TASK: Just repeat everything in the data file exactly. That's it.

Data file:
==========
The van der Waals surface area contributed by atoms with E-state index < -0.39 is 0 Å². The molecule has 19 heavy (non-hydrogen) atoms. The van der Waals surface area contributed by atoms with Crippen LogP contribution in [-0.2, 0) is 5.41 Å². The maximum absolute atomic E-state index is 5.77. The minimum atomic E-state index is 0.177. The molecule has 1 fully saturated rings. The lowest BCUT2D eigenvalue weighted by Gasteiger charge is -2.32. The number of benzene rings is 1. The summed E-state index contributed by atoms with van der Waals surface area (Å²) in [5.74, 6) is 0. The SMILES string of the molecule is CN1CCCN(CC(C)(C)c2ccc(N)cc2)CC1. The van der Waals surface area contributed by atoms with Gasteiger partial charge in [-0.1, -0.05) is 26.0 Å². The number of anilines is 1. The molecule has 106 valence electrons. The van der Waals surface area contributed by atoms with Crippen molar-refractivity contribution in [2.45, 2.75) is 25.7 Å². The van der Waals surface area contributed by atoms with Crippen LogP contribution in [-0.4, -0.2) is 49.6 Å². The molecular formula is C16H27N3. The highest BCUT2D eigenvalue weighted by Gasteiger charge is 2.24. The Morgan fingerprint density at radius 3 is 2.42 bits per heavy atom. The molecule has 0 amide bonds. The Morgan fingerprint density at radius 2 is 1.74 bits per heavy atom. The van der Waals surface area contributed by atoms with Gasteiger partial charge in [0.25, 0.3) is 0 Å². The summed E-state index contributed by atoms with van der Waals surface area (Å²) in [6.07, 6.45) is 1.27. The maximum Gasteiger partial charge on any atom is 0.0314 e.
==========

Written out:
The van der Waals surface area contributed by atoms with E-state index < -0.39 is 0 Å². The molecule has 19 heavy (non-hydrogen) atoms. The van der Waals surface area contributed by atoms with Crippen LogP contribution in [-0.2, 0) is 5.41 Å². The maximum absolute atomic E-state index is 5.77. The minimum atomic E-state index is 0.177. The molecule has 1 fully saturated rings. The lowest BCUT2D eigenvalue weighted by Gasteiger charge is -2.32. The number of benzene rings is 1. The summed E-state index contributed by atoms with van der Waals surface area (Å²) in [5.74, 6) is 0. The SMILES string of the molecule is CN1CCCN(CC(C)(C)c2ccc(N)cc2)CC1. The van der Waals surface area contributed by atoms with Gasteiger partial charge in [-0.1, -0.05) is 26.0 Å². The number of anilines is 1. The molecule has 106 valence electrons. The van der Waals surface area contributed by atoms with Crippen molar-refractivity contribution in [2.45, 2.75) is 25.7 Å². The van der Waals surface area contributed by atoms with Crippen LogP contribution in [-0.4, -0.2) is 49.6 Å². The molecular formula is C16H27N3. The highest BCUT2D eigenvalue weighted by Gasteiger charge is 2.24. The Morgan fingerprint density at radius 3 is 2.42 bits per heavy atom. The molecule has 0 amide bonds. The Morgan fingerprint density at radius 2 is 1.74 bits per heavy atom. The van der Waals surface area contributed by atoms with Gasteiger partial charge in [0.25, 0.3) is 0 Å². The summed E-state index contributed by atoms with van der Waals surface area (Å²) in [6.07, 6.45) is 1.27. The maximum Gasteiger partial charge on any atom is 0.0314 e.